Tuesday, 12 June 2007

There's so such thing as a free knitting pattern. At least, not anymore.

So, this morning I stumbled upon an interesting discussion about the new issue of Knitty (have a butcher's here http://www.craftster.org/forum/index.php?topic=175868.0) and people were complaining about how the designs were a bit of a miss, and have been for a couple of seasons now. Blah, blah, blah.

I must admit that knitty.com's aesthetic has shifted a bit. It's mostly socks and baby clothing and since I'm entranced by neither, I haven't really been hanging around the site much. I also think that there isn't as much sleekness to the designs as there used to be before, they now seem to be a bit... lacking.

To be honest, it's a trend that's been happening for the past year. The submissions to magknits and knitty are slipping in quantity (and quality? Subjective point that), and it's not the moderators' fault, it's just the designers of note putting a price tag on their talent, and a mere $75 US or whatever the one off fee for submitting designs isn't enough for them anymore.

There was a time, you used to be able to get good, solid knitting designs on the web.

For free.

But with the onslaught of paypal, etsy, craft magazines approaching web designers of note for book deals and patterns for their magazines (Glampyre, Knit and Tonic and My Fashionable Life for starters), internet knitting designers are now becoming their own brands and representatives. To be fair, designing clothing patterns are labour intensive; in terms of measurements, figuring out technicalities, and keeping an eye of an overall aesthetic that will please the potential buyer. Then it's the whole thing of modelling, etc. etc.

So as a sort of 'gesture' the feted knitting designer might throw out a pattern for a pair of socks, a hat or something for babies. Since none of the options suit people like me (hate knitting socks, don't wear hats, won't have children), I'm in a quandary.

Right now, there's an embarrassment of riches re: knitting patterns (and keep an eye on the crochet, it's getting there quickly. If craft interest were stocks, I'd buy into crochet and beading now). People have money and they are willing to spend it on patterns that actually *work* when you're done. No-one wants boxy or unstylish anymore, and are willing to put money towards good knitting designs. That is buyer's demand, people.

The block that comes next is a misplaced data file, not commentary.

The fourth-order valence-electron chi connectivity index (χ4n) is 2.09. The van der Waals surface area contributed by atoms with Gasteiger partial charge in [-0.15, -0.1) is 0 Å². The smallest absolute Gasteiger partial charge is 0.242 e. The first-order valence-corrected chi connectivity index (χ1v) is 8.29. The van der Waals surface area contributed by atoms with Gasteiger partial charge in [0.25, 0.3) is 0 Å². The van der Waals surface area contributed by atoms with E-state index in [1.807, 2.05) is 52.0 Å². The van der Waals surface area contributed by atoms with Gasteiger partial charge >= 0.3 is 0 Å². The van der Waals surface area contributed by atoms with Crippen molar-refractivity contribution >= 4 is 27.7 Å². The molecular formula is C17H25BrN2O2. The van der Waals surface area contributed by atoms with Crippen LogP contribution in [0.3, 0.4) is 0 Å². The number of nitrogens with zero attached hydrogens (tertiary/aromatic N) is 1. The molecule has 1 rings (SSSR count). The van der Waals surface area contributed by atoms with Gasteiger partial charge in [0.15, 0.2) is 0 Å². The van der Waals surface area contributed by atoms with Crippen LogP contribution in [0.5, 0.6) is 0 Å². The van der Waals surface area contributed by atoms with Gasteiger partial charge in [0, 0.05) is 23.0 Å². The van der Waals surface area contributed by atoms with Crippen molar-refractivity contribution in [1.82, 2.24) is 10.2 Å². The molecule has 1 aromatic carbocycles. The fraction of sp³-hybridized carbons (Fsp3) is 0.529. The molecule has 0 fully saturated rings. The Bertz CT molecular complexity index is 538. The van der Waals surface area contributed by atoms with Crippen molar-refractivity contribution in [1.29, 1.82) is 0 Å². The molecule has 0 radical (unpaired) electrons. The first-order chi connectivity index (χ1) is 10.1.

My complaint (and it's my journal and I can complain) is that the patterns are a false economy. Say, a pattern goes for $6 (£3). If you want to buy 6 patterns from the designer, you're looking at $36 (£18) which could buy you a knitting book with at least twice that amount of designs. It's a bit expensive when you look at it that way, which is why I'm dying for knit and tonic's and my fashionable life's books to come out. If I'm going to spend $36 on knitting patterns, might as well they come in a book, with pretty pictures and printed instructions instead of a PDF download, no?

Also, with all the designs on the internet (all paypal'd and PDF to boot) is that you can't really trade patterns anymore. There used to be a time that one could trade a pattern, see how a designer worked for her and then keep an eye out if another pattern cropped up. If they liked what they got for free, they'd be willing to buy the pattern at a cost and another designer was born.

Now? Ixnay on the pattern swaps, and you have to buy patterns from the designer on faith, and hope that your effort following her directions doesn't suck. I've actually done that. Paid for a pattern only to find that it's not as brilliant as its made out to be. No space for buyer's remorse, here. NO returns. I can't get a refund because it's akin to returning used earrings and underwear to a store (this does not affect your statutory rights as a customer).